"I’m a fan. I like his game; he has good instincts, good sense, I like his compete level and I like the way he plays the game. I wish he was a little bigger and I wish he got around the ice a little better but I like the way he plays and think that he’s got a lot of upside.
Here is a quick sampling of his work including the goal that would eventually rank #1 on the WHL's Plays of the Year:
"I think with Michael there are concerns about his compete; he’s not a physical player. I have some concerns with him."
"I think the biggest knock on St. Croix is always going to be his skating."
"What’s going to hurt him is his foot speed and his ability to get into the tough zones and fight for a puck."
"He has trouble beating someone one-on-one or winning a race to a loose puck."
"He needs space to play and he can’t create it for himself. When he gets hit, he’s hit, he doesn’t have the ability to roll off a hit and use the momentum for himself."
"I’m not a fan. I keep trying to figure out what it is that I don’t like... I see a lack of defence and neutral zone play, I never see him with the puck, it’s just a touch pass off his stick. I think he’s an average skater."
"He is to the Oil Kings what Chris Drury has been to all his teams in the NHL - never the main guy on a team but a dangerous piece to a bigger puzzle."
"It's very tough to compare him with anyone. The guys with his skill level, or the level you might project Michael to play at one day, are so much better. He might be another Scott Gomez but he would have to really round out his game more."
I'm not sure that skating has ever been considered a weakness for either of the above players but it would be aspects of each that St. Croix shares. Drury was a 3rd round pick in his draft year so that certainly is a workable comparable. I think it's fair to say that these would be projects should St. Croix reach his full potential.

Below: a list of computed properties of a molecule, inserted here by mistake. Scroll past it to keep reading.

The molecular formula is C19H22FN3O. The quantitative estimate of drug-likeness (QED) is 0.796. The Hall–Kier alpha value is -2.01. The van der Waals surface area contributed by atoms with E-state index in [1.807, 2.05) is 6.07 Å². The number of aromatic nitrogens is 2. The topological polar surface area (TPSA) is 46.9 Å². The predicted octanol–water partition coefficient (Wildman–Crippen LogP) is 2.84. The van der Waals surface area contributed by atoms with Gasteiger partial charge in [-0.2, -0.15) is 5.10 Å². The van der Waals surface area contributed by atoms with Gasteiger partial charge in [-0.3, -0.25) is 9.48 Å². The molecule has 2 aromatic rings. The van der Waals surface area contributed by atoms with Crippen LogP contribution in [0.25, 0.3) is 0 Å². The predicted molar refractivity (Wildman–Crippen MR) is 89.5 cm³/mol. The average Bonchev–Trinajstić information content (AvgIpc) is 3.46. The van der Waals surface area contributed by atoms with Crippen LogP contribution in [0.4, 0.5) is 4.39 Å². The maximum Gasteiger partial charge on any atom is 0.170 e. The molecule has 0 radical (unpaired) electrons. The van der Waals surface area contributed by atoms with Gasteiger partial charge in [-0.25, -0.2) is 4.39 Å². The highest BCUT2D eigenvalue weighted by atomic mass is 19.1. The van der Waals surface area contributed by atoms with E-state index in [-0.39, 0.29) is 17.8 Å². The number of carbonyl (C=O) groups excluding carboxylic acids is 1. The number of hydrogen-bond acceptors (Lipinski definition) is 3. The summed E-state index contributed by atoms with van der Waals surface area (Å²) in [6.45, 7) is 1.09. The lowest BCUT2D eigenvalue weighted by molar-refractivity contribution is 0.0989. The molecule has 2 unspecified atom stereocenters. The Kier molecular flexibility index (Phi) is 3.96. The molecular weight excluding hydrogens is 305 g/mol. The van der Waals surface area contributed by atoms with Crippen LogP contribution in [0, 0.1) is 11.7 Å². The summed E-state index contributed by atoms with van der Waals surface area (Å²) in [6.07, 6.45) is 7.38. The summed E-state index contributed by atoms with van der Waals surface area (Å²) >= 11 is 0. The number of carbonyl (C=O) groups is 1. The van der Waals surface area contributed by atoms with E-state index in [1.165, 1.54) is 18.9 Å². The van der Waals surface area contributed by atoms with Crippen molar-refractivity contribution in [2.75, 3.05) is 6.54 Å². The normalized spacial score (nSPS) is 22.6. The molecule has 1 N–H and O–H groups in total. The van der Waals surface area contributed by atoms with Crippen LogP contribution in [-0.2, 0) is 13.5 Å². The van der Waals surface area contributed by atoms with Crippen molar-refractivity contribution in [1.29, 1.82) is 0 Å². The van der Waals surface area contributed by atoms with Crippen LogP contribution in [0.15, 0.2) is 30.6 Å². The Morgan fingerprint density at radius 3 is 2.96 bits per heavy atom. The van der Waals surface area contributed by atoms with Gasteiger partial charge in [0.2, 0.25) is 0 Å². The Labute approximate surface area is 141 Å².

The Bottom Line
The scouts seemed to be split into two categories; those who wonder where he will fit into a professional roster and those who are taken by his skill set and willing to overlook his deficiencies because of it.
"If he can’t play a top 6 role then he can’t play in the NHL because he’s not a checker."
"His game will have to evolve so he’s not bringing just offence to his game."
"He’ll have to be a top 6 guy because he doesn’t have a physical element in his game. But he’s not consistent enough, yet, to be a top 6 guy."
"If he’s going to make it at the next level it’s going to have to be as a point producer because he’s not a checker. I like his effort but all through his hockey career he’s always been the point guy.
"I think he’s an early 2nd rounder because of his skill level and that skill will dry up pretty quickly at this draft."
"He's a mid-2nd rounder for me but I have concerns because of his injuries."
"I think he’s a second round pick and I would take him there depending, obviously, on who is still available."
No one suggested to me that St. Croix won't get drafted or that they wouldn't select him at some point. That said, I clearly got the sense that if he goes in the second round it may be to a team "reaches" a bit to take him. Other teams will be pleased because that means someone they liked will still be available. I think a reasonable over/under for him would be 50th.
(Photos: Andy Devlin / Edmonton Oil Kings)